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Sony focuses on PlayStation Vita at the Tokyo Game Show

Japan's main game show has faded a bit from recent years, but Sony still fields a massive booth at the event

Sony's focus is on its PlayStation Vita handheld at this year's Tokyo Game Show.

Japan's premier game event has lost a bit of its luster and is noticeably smaller than years past, as many companies focus on the larger E3 that takes place in the summer in the U.S., including Nintendo and Microsoft.

But Sony has fielded its usual sprawling display at the event, a two-story complex with over 70 PlayStation Vitas, dozens of PlayStation 3 consoles, and a special section devoted to its new PlayStation Mobile endeavor.

(See video of the Sony booth at the Tokyo Game Show on YouTube.)

On center stage at the display is a large section for attendees to try out the PlayStation Vita, which is making its first appearance at the show since its official launch last year, with over 70 units available for trial. Sony is featuring two main capabilities of the handheld, group play and augmented reality, and gamers lined up for over an hour to try one for a few minutes. The lines are expected to grow considerably when the show, currently open only to press and industry insiders, opens to the general public over the weekend.

Gamers sit at low tables with booth attendants in groups of four, battling it out on the new Sony title Soul Sacrifice. The new red and blue versions of the Vita announced last week are among those on display.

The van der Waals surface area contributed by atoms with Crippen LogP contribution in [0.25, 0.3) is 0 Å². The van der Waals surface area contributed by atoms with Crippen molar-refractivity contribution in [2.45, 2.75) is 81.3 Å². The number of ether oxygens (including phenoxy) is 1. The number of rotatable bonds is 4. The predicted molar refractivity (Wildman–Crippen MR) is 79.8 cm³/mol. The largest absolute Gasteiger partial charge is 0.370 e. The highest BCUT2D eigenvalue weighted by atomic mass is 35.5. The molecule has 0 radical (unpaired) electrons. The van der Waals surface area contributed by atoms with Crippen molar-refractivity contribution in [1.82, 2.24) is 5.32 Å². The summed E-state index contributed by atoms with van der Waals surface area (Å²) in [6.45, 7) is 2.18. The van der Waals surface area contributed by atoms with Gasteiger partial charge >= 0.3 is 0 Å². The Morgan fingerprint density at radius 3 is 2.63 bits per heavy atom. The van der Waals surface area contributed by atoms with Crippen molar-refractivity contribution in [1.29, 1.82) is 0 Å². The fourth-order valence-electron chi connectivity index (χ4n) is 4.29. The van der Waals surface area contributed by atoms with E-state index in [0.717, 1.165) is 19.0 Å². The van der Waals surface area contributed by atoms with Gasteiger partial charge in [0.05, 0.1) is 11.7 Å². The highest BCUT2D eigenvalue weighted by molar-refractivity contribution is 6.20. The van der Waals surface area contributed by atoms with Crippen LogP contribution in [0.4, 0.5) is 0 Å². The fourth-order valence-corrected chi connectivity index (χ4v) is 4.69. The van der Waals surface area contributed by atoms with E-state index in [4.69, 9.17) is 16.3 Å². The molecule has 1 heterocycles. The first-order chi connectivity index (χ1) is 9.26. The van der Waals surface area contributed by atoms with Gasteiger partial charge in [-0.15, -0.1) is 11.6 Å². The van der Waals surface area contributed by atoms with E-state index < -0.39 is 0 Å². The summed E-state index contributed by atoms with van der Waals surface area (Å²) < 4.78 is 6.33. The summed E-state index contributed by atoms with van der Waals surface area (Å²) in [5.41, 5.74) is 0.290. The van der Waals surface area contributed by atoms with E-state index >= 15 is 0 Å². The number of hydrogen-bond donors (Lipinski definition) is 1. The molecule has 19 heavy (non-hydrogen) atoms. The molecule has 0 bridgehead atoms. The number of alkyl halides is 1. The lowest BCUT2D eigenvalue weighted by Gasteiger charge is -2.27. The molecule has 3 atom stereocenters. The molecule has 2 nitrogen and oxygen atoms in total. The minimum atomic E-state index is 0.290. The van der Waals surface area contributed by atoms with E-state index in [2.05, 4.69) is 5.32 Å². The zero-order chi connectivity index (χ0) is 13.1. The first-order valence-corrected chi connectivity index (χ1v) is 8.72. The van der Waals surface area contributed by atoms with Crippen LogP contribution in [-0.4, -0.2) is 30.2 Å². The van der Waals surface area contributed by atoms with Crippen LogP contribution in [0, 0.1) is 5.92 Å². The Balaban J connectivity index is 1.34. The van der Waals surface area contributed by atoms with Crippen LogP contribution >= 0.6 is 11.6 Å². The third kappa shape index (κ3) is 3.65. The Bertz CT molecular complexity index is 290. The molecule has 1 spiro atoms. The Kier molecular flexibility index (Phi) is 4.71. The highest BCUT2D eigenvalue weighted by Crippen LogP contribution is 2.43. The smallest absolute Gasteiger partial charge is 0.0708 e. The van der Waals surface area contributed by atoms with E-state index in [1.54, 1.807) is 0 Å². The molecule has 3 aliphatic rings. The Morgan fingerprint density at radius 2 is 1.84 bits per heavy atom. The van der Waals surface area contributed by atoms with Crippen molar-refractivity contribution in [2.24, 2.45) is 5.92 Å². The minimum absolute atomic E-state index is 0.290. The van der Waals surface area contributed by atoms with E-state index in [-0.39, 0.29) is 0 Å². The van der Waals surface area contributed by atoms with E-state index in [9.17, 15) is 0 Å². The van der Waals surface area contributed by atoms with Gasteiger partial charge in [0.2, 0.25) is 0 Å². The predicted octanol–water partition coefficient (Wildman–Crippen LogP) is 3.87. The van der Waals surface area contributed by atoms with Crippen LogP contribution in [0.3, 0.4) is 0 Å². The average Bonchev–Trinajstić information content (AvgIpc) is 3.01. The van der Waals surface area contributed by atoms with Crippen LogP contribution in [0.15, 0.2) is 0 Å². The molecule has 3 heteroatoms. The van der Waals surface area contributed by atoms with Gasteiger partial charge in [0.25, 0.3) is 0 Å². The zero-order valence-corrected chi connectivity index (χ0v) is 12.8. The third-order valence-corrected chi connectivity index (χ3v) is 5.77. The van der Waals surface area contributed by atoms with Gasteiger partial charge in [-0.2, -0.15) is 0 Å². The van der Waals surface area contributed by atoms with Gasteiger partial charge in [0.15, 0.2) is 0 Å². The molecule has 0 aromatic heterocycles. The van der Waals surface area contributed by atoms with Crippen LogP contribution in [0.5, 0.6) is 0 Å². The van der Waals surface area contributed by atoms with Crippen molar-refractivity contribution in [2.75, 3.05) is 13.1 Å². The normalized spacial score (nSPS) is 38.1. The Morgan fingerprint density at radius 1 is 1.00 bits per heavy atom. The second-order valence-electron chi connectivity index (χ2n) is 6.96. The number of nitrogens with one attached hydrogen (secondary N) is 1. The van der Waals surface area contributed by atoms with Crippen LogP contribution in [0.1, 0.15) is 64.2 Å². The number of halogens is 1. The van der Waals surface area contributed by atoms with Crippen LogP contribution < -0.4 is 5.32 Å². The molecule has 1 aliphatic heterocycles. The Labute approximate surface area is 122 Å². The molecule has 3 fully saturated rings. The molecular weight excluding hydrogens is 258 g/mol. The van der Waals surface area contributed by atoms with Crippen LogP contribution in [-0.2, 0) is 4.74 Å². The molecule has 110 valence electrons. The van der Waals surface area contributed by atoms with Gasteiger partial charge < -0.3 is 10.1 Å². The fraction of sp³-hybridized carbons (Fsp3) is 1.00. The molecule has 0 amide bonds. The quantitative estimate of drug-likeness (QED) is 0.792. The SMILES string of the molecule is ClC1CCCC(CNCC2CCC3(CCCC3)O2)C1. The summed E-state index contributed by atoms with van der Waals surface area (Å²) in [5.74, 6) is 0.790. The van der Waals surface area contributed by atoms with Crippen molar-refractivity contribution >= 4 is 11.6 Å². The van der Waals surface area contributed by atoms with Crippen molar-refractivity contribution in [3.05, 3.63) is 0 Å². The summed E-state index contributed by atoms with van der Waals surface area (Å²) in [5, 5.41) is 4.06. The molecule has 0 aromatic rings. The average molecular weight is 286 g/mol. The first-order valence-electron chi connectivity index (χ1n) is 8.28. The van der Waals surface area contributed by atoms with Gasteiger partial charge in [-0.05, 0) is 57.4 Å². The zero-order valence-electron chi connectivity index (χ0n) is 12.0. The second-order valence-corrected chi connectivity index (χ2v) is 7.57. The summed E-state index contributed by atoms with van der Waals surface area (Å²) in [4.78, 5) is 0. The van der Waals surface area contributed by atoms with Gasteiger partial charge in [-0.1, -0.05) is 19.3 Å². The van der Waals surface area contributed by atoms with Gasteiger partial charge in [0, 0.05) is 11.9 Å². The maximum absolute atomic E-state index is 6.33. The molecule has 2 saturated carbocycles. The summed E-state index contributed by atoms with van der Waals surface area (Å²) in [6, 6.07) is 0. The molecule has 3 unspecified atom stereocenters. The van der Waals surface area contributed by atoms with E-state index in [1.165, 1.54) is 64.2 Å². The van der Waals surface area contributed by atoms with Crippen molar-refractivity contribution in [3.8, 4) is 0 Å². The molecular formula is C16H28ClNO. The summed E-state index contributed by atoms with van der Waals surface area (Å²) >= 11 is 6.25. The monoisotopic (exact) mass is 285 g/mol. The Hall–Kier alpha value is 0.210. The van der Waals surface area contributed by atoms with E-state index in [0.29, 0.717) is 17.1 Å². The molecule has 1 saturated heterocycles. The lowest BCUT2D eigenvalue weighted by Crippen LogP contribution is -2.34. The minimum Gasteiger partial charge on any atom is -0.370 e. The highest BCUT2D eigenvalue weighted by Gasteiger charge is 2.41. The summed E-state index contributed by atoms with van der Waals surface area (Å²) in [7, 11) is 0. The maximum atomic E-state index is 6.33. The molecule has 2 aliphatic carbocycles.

In a separate area, games using augmented reality are on display, including Puls-AR, in which the user steers a laser around the screen by positioning reflectors. The position of the reflectors in the game is set by physical cards read in by the Vita's camera, so gamers must hold the device in one hand and peer through the screen while they move the cards around, a difficult combination to master.

In Table Play Ice Hockey, similar cards can be used to assemble a hockey team and compete with other Vita users. Sony has also developed a special mystery game for gamers that bring their own Vitas to the booth, which they download to their devices and use to unravel virtual clues.

Gamers that want to try PlayStation 3 games can do so using the company's head-mounted display, which can create a virtual screen comparable to something you'd see in a movie theater. The new slimmed-down PS 3s that go on sale later this year are not available for gaming, but a few are on display behind glass.

Sony is also showing how the Vita can be used to link to a PlayStation 3. In a demonstration using the title PlayStation All Star Battle Royal, two Vitas are synced with a PS 3. Video and game action stream smoothly in real-time between the devices, which are connected with a physical cable.

Sony is also promoting its new PlayStation Mobile platform, which opens a new online store next month. The platform will let approved devices from manufacturers like HTC and Sharp play games developed in a PlayStation-branded environment, and handsets from HTC and Sharp are on display, as well as Sony's own Xperia phones and tablets.


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